Mardi Gras is here! It’s time to get ready for the most insane party of the year, where covered by masks anyone can be a part of the celebration. New Orleans’s tradition has inspired people all over the country to dress up and to have yet another reason of having a great time. On the day of Mardi Gras, New Orleans dips in the center of fun and reveling. Sometimes, it is hard to believe that this reviving and unrealistic day has its origin in religion.
Mardi Gras was not originated as a reason for nudity, drinking, and frowned-upon behavior. From French, it literally means “Fat Tuesday”. This day falls on the day before Ash Wednesday and is the climax of a week-long carnival season and the last hurrah before Lent begins, a 40-day season of prayer and fasting observed by the Roman Catholic Church which ends on Easter Sunday. The origin of “Fat Tuesday” comes from the ancient Pagan custom of parading a fat ox through the town streets. This holiday was filled with excessive eating, drinking and general bawdiness prior to a period of fasting. It ends abruptly at midnight on Tuesday, with battalions of street sweepers pushing the crowds out of the French Quarter towards home.
The traditional colors of Mardi Gras are purple, symbolic of justice; green, symbolic of faith; and gold, symbolic of power. The accepted story behind the original selection of these colors originates from 1872, when the Grand Duke Alexis Romanoff of Russia visited New Orleans. During his stay, he was given the honor of selecting the official Mardi Gras colors by the Krewe of Rex. Krewes were private groups with semi-mythological namesakes that organize thematic parades. The 1892 Rex Parade theme, “Symbolism of Colors,” first gave meaning to the representation of the official Mardi Gras colors.
Almost all of the New Orleans parades travel down St. Charles Avenue and into the Central Business District. Very few parades actually go into the French Quarter because of the narrow streets in this old, historic section of town.
Nighttime Mardi Gras parades feature flame-wielding “flambeaux carriers.” Interspersed between the elaborate parade floats, which are now themselves brightly lit, the flambeaux carriers spin, twirl and dip their bodies, while keeping their torches aflame.
One thing all Mardi Gras parades have in common are that the riders throw things to the crowd. Of course, the main items are the Mardi Gras beads. But they also throw plastic cups and coins with the date and the krewe's theme for the year. Some of the parades have throws that are unique to the krewe.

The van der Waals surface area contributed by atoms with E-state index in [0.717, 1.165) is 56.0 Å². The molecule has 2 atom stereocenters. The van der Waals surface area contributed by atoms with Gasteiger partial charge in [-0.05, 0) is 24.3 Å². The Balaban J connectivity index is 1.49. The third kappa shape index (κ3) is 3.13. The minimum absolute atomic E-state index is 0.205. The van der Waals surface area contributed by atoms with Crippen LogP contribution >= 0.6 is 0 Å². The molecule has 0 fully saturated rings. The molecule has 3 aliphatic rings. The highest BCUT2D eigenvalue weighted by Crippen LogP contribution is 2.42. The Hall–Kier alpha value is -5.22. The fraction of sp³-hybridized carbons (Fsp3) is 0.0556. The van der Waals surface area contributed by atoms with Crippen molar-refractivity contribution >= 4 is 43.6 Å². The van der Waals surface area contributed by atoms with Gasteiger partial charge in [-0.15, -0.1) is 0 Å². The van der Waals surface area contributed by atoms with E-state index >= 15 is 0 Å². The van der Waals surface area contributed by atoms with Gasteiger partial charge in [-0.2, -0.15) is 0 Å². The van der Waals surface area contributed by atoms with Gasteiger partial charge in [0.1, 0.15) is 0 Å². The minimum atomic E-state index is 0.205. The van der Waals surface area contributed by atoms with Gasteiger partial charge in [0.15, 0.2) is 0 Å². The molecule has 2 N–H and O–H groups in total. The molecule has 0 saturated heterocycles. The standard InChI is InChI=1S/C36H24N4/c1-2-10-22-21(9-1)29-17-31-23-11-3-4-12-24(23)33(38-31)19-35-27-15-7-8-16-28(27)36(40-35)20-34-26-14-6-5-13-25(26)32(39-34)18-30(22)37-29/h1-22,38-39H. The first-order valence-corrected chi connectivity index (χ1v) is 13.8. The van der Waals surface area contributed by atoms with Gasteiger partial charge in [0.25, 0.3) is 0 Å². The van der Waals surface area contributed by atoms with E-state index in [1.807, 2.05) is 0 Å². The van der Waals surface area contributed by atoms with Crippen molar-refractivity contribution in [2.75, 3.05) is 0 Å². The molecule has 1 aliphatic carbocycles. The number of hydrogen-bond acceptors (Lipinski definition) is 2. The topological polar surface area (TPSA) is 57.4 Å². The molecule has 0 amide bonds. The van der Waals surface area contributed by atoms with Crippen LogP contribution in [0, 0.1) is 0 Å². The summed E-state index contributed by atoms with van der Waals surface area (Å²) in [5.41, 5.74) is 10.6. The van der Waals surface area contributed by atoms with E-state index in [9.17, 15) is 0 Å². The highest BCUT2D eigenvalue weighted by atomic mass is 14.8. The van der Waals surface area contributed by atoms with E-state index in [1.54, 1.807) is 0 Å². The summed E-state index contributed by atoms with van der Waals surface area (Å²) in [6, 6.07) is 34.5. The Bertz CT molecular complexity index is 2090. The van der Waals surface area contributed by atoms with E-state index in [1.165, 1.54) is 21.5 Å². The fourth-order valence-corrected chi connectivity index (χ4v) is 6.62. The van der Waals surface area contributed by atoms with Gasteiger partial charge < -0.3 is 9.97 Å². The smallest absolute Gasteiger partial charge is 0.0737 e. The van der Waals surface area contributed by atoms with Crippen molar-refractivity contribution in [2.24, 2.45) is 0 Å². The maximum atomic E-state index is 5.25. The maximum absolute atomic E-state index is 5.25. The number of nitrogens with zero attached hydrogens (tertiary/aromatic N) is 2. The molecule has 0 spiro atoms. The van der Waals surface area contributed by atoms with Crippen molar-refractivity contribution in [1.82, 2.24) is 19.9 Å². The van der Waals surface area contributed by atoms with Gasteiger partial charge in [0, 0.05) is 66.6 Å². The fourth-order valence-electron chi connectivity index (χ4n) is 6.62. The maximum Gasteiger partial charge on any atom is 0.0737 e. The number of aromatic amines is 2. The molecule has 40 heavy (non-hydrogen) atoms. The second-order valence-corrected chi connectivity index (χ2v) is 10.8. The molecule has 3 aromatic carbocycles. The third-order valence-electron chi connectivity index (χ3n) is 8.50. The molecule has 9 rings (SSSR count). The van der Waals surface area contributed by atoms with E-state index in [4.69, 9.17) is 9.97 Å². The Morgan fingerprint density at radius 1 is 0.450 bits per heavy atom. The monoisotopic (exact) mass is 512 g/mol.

One of the more inclusive traditions of the parades is the presentation of the Mardi Gras King and Queen.
In a city known for its food culture, the act of purchasing a king cake is a beloved part of Mardi Gras. Sold only during the Carnival season, king cake is a large braided Danish pastry, typically spiced with cinnamon and covered with green, purple, and gold sugar, corresponding to Mardi Gras' colors. Socked away inside the cake is a tiny plastic baby, and whoever discovers the little tyke in their slice is required to buy the next king cake.
Mardi Gras and masks go hand in hand. They, in particular, originated in ritual celebrations. In the beginning, masks worn during Mardi Gras allowed wearers to escape society and class constraints. When wearing a mask, carnival goers were free to be whomever they wanted to be, and mingle with whatever class they desired to mingle with. Today, everyone wears masks during Mardi Gras. In fact, float riders are required to wear masks by law. On Fat Tuesday, everyone is free to wear masks, adding to the excitement and magic of celebrations throughout the city.
“Less is more” and wear flat shoes to be prepared to go with the flow. It's the one season of the year, beside Halloween, when you can dress up as anything imaginable. There are contests for costumes in every part of the city, and the crowd-watching is as much fun as the parades. Even if you choose not to wear a costume, be sure to wear Mardi Gras colors, decorate your neck, arms, legs in colorful beads, glue shiny sequins on your face to spice up your make-up, and insert exotic feathers in your hair – all of this to look the part!